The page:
Moderator: Cory, Ryan, we'll let you go. Congratulations, you guys had a great race. A.J., what does this mean? Anthony last year started (inaudible), now he's champion of the Indy Pro Series. How has he progressed in the past year?
A.J. Foyt: It means a lot. The day is the 14th. The car was No. 14. I really wasn't supposed to live much over 21 years in my life, everybody said. It's really great to be here with everybody. Like I said, how many times could you win the championship on the 14th day and be running car 14? That's pretty unusual. I'm just glad I lived long enough to see him get started. Everything he's raced in, he did a fine job. He's won a lot of championships. Like I said, what else can you ask for in life? If I have to leave tomorrow, I'll die a happy, happy man.
Moderator: A.J., was this one of the most enjoyable series, just watching him, or were you more nervous?
<bFoyt</b>: It was a hell of a long 67 laps today, that's all I can say (laughter). I think it's a great series because you run at speeds over 175, 180 miles an hour. It's not like grabbing somebody off of a half-mile track and telling them to run over 200 miles an hour. I think, not because we won the championship, but I look at the cars, they're great cars. I think the engine is a fine engine. I know they had a few problems this year, but it's not something that won't be worked out. To put it together as quick as they did ... I wasn't really that interested in it until they showed me a car in May. I said, "Fine, I'd like to run Anthony in this." This is what he wants to do, is open-wheel racing. I think it's great.
Moderator: Let's take a couple quick questions.
Q: Will you take Anthony to the IRL next year?
<bFoyt</b>: He's done a great job. We don't know what we're going to do. We're going to do a lot of testing this winter with this particular car. We're going to have to make that decision further down the line. I mean, we got to talk to him. You know, I don't want to rush him because he's doing a great job. In all these other cars, you can bust your butt real quick. I really don't want to rush him. We have to talk to our sponsors. Just say, for instance, they said they definitely want to go. I would have to come back to them and say, "Look, he don't have that much experience. Don't expect nothing out of him." I don't care to go racing like that. I'd rather race like we did today, right down to the wire to win the championship. He could have went out there and coasted, probably run a sixth, seventh, fairly easy. He told me, "Pops, if I can win, I want to win." I said, "Just be careful, go for it. Don't do nothing stupid." I think he had a good, level head on his shoulders today.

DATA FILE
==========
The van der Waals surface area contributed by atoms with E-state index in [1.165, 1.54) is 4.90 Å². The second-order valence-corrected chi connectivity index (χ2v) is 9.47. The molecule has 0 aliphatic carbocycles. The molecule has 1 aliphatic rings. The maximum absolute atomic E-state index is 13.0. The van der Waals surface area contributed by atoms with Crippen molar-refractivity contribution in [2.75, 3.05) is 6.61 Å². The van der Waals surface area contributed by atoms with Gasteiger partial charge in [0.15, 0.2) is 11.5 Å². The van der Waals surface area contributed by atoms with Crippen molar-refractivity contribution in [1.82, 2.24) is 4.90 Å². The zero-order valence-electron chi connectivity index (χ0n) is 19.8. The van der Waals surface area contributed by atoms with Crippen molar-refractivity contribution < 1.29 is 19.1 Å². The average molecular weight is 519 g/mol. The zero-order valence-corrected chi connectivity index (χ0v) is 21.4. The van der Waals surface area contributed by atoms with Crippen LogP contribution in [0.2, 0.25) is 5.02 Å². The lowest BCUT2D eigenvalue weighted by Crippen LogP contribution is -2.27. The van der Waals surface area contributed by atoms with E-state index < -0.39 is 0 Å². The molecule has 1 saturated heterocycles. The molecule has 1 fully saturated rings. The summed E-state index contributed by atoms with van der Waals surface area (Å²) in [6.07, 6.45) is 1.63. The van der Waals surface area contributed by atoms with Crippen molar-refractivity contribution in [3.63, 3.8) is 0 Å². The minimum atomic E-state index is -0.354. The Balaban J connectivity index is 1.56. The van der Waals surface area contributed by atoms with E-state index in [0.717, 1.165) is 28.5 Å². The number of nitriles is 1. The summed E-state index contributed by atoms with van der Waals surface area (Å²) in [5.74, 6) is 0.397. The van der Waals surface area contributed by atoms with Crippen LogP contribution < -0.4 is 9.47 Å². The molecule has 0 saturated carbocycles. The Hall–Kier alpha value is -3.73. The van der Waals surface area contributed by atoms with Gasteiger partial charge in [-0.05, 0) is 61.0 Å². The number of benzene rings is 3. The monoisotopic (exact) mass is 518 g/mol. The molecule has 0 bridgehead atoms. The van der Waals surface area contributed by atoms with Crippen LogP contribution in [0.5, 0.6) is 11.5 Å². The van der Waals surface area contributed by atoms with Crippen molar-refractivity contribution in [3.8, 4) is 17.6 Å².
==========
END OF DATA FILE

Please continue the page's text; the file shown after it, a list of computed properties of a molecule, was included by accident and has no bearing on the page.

<bFoyt</b>: I watch the computer. It tells you a lot. No, I was trying to help him on restarts, calling the shots with him. Jack (Starne) has been my mechanic for 30 something years. He's still with the organization. He's helped Anthony all through the years, karts, Formula 2000. It's kind of like a family knit, not like one guy calling all the shots. I think Jack and I was more nervous than he was.
Q: What were you like at 18?
<bFoyt</b>: 18? I was pretty damn wild (inaudible). No, I would say he's actually probably got more experience than I had at his age on things he ran. I ran a lot of the midgets and sprints, dirt tracks, things like that. But I love dirt. I don't think there's better races than a big, heavy dirt racetrack. Hate to say this. Dirt has kind of gone by the wayside because it's so hard and slick, where before they was heavy, you could run the whole race. Most of your dirt track races are like pavement, they're so hard. Old dirt days, muddy, clay, where you could really get with it, they was pretty good.